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The Internet Entertainment Games

How Piracy Affected the Launch of Demigod 613

Posted by Soulskill
from the might-need-more-than-three-bullets-this-time dept.
Demigod is an RTS/RPG hybrid developed by Gas Powered Games and published by Stardock, a company notable for their progressive and lenient stance on DRM. The game was set to be released on April 14th, and shipped without any form of copy protection. Unfortunately, retailer Gamestop broke the street date and released it earlier in the week. A day after pointing this out, Gas Powered Games posted some numbers about the players hitting their servers. Roughly 18,000 connections were made from legitimately purchased copies; over 100,000 were made from pirated copies. Meanwhile, the servers, which were not yet ready for that level of traffic, buckled under the strain, resulting in poor experiences for people trying to participate in multiplayer. While some reviews were positive, others criticized the game for the connectivity issues. After another day, they were able to stabilize the servers to the point they'd planned on for the original launch.
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How Piracy Affected the Launch of Demigod

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  • by dr_wheel (671305) on Saturday April 18, 2009 @05:46AM (#27624917)

    You can't play multiplayer without a valid one. Just like most other online games these days. The problem with Demigod is that it runs some other http requests (checking for updates, querying system info, etc.). This is why the launch was borked. Not because there are tons of players with pirated copies trying to play on legit servers, but because their servers were effectively getting DDoS'ed by a level of traffic that they were not expecting or ready to serve.

  • by sonicmerlin (1505111) on Saturday April 18, 2009 @06:10AM (#27625009)
    From arstechnica: Correction: Stardock contacted us to say that the 18,000 number referred to concurrent users, not sales. We have corrected the sentence accordingly. Brad Wardell also released some new information that clarifies the issue. On Day 0 there were around 140,000 concurrent users, with 18,000 validated users. The pirates couldn't update their game or play online, but they could still "touch the servers." "So over the first 24 hours, we had to essentially scrap together a doppleganger of the infrastructure dedicated to Demigod's multiplayer network needs, release an update to legitimate users to point them to it..." he wrote. "Now today, day 3, it's pretty much taken care of. Users are connecting in multiplayer, the servers are pretty responsive and we're adding more in preparation for the weekend."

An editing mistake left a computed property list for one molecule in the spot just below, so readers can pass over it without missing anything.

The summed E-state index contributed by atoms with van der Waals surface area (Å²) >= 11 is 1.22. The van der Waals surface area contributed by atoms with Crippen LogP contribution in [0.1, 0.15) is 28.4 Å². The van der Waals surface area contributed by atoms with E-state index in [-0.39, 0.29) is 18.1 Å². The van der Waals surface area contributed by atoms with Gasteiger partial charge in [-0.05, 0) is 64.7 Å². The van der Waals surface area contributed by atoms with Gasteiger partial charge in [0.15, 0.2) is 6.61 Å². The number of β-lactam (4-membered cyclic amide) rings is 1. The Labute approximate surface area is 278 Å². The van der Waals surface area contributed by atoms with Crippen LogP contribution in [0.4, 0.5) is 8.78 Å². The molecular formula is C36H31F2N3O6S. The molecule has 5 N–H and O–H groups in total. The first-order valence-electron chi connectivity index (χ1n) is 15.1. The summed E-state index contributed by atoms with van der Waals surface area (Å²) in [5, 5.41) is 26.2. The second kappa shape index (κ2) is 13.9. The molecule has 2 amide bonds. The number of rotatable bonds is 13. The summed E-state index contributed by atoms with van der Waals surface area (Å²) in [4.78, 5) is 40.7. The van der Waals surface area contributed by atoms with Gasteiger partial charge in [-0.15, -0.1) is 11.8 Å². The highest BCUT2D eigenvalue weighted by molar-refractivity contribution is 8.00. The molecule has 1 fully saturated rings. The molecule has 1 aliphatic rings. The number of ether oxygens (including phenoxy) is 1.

• Re:Patriotism (Score:1, Informative)

    by sonicmerlin (1505111) on Saturday April 18, 2009 @06:15AM (#27625047)
    Here: http://multiplayerblog.mtv.com/2008/10/13/bethesda-deals-with-pirates/ [mtv.com] Last week, âoeFallout 3âproduct manager Pete Hines told me that some development studios now calculate that up to half of their customer support calls involve dealing with people who have pirated copies of the game.
  • by Ma8thew (861741) on Saturday April 18, 2009 @06:41AM (#27625193)
    If you'd RTFS you'd see that the developer was hurt, by the huge number of bootleggers using their servers, deteriorating the experience for paying users.
  • by jabithew (1340853) on Saturday April 18, 2009 @06:54AM (#27625265)

    I'll be lenient, because of your sig and I've been caught out by odd word usage before.

    Piracy is on the high seas, it is also copyright infringement, a usage that dates back to Daniel Defoe in 1703 [wikipedia.org].

  • by SWCommand (983311) on Saturday April 18, 2009 @06:59AM (#27625289)

    Well they didn't let them play online. From my understanding what happened is that the pirated copies all sent a request to the servers asking if there was an update. There was one but the pirated copies couldn't get it, nor play online. So while they could play single player it still dropped the servers to their knees just due to the shear number of update check requests the servers got. They only planed for ~50,000 on release and they had only planned on the beta testers to have access on Monday but Gamestop destroyed that plan.

  • So much for ethics (Score:5, Informative)

    by Ostracus (1354233) on Saturday April 18, 2009 @07:38AM (#27625507) Journal

    http://forums.demigodthegame.com/347467 [demigodthegame.com]

    Well, what a dramatic week it's been. The teams at Stardock and GPG have been burning the midnight oil this week.

    As those of you who have the game can already see, the server issues are gone. We've recreated a duplicate of the server infrastructure we had but dedicated to users who have the most recent version of the game and a valid CD key (serial #).

    Based on the logs, we are seeing lots of games being played on-line now. Yay. Average game has approximately 4.7 humans in it which is a good sign.

    Some clarifications

    I've seen a lot of news articles this week and a lot of confusion about what occurred this week. The issue isn't terribly complicated.